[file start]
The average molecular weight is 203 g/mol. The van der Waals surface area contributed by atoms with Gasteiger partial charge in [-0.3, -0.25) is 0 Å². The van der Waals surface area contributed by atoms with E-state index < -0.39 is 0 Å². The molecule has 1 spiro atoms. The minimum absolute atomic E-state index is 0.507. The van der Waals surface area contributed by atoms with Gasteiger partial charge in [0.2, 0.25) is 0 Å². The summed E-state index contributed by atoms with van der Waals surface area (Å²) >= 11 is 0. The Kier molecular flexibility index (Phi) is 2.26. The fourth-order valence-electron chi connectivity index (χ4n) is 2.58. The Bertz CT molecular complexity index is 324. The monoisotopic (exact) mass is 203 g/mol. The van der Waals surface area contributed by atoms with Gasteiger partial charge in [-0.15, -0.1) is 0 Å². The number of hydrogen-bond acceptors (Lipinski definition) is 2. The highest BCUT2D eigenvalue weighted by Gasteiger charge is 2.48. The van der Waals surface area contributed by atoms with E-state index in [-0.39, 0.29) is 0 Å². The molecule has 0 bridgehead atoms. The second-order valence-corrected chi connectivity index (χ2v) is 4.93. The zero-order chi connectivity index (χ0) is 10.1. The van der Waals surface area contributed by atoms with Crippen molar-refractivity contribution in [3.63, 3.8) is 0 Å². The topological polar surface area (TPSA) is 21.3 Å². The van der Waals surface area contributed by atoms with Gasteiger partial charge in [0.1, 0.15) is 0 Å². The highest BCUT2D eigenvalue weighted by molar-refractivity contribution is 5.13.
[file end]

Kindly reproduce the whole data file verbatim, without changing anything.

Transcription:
The average molecular weight is 203 g/mol. The van der Waals surface area contributed by atoms with Gasteiger partial charge in [-0.3, -0.25) is 0 Å². The van der Waals surface area contributed by atoms with E-state index < -0.39 is 0 Å². The molecule has 1 spiro atoms. The minimum absolute atomic E-state index is 0.507. The van der Waals surface area contributed by atoms with Gasteiger partial charge in [0.2, 0.25) is 0 Å². The summed E-state index contributed by atoms with van der Waals surface area (Å²) >= 11 is 0. The Kier molecular flexibility index (Phi) is 2.26. The fourth-order valence-electron chi connectivity index (χ4n) is 2.58. The Bertz CT molecular complexity index is 324. The monoisotopic (exact) mass is 203 g/mol. The van der Waals surface area contributed by atoms with Gasteiger partial charge in [-0.15, -0.1) is 0 Å². The number of hydrogen-bond acceptors (Lipinski definition) is 2. The highest BCUT2D eigenvalue weighted by Gasteiger charge is 2.48. The van der Waals surface area contributed by atoms with E-state index in [-0.39, 0.29) is 0 Å². The molecule has 0 bridgehead atoms. The second-order valence-corrected chi connectivity index (χ2v) is 4.93. The zero-order chi connectivity index (χ0) is 10.1. The van der Waals surface area contributed by atoms with Crippen molar-refractivity contribution in [3.63, 3.8) is 0 Å². The topological polar surface area (TPSA) is 21.3 Å². The van der Waals surface area contributed by atoms with Gasteiger partial charge in [0.1, 0.15) is 0 Å². The highest BCUT2D eigenvalue weighted by molar-refractivity contribution is 5.13.